Of course, there can be no atmosphere around this body (bodies). It lacks the mass to hold an atmosphere, and it's too far from the Sun to be outgassing. I can't tell what we're supposed to see in this image. Is all that glow the Milky Way? Is the Sun blocked by the probe? If so, why do we see anything at all on the sides of the bodies facing the viewer?

Really, I can live without these artist interpretations. I don't think they ever come very close to reality.
http://pluto.jhuapl.edu/News-Center/News-Article.php?page=20181220 wrote:
New Horizons scientists puzzled by lack of a 'light curve' from their Kuiper Belt flyby target
Credits: NASA/JHUAPL/SwRI

<<NASA's New Horizons spacecraft is bearing down on Ultima Thule, its New Year's flyby target in the far away Kuiper Belt. Even though scientists determined in 2017 that the Kuiper Belt object isn't shaped like a sphere – that it is probably elongated or maybe even two objects – they haven't seen the repeated pulsations in brightness that they'd expect from a rotating object of that shape.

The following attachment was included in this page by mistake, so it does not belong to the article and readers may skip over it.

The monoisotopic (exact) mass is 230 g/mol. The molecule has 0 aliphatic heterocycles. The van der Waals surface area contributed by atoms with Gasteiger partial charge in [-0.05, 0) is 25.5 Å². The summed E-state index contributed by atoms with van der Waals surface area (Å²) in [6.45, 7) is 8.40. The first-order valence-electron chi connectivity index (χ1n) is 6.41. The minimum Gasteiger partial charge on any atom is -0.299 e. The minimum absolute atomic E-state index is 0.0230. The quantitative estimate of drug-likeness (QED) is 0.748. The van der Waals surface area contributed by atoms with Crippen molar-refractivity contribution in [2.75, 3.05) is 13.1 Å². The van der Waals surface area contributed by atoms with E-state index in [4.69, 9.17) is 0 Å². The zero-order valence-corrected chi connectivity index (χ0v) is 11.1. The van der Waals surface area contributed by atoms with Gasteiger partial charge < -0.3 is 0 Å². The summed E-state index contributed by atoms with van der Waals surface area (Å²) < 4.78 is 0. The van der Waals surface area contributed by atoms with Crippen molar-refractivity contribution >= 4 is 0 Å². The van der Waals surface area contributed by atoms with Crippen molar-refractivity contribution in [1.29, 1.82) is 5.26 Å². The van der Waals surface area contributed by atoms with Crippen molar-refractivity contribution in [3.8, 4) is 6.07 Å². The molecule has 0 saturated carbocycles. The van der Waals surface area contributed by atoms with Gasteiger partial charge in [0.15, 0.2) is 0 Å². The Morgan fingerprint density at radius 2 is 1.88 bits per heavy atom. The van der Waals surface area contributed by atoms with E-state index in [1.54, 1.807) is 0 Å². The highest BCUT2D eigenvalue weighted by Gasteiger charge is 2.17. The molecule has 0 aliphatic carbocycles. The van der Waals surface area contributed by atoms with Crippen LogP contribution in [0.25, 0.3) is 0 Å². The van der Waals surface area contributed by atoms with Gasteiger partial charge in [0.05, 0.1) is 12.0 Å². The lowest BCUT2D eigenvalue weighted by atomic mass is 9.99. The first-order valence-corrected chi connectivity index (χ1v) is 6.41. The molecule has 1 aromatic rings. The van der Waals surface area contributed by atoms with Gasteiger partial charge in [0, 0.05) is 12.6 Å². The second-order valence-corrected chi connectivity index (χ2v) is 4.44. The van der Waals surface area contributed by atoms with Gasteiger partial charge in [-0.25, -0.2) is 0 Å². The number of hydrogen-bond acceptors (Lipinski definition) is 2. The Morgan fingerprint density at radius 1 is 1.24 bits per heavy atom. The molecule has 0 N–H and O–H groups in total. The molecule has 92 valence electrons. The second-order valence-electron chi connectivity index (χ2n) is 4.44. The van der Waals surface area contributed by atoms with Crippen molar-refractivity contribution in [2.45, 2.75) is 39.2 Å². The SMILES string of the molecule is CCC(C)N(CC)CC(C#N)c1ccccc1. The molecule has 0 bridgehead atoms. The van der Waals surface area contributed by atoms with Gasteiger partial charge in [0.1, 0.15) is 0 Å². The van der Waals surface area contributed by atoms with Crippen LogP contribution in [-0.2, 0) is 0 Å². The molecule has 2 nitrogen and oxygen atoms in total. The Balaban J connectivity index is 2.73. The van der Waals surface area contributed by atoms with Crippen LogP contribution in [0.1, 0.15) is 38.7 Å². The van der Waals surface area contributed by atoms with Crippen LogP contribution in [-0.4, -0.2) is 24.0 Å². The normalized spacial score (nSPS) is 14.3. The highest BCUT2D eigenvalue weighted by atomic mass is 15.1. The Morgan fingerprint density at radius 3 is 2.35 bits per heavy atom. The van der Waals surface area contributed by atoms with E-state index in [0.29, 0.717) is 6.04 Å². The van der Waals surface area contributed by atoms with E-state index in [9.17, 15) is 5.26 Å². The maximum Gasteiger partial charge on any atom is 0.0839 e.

"It's possible that Ultima's rotation pole is aimed right at or close to the spacecraft," said Marc Buie, also of the Southwest Research Institute. That explanation is a natural, he said, but it requires the special circumstance of a particular orientation of Ultima.

"Another explanation," said the SETI Institute's Mark Showalter, "is that Ultima may be surrounded by a cloud of dust that obscures its light curve, much the way a comet's coma often overwhelms the light reflected by its central nucleus." That explanation is plausible, Showalter added, but such a coma would require some source of heat to generate, and Ultima is too far away for the Sun's feeble light to do the trick.>>
https://en.wikipedia.org/wiki/Ring_system wrote: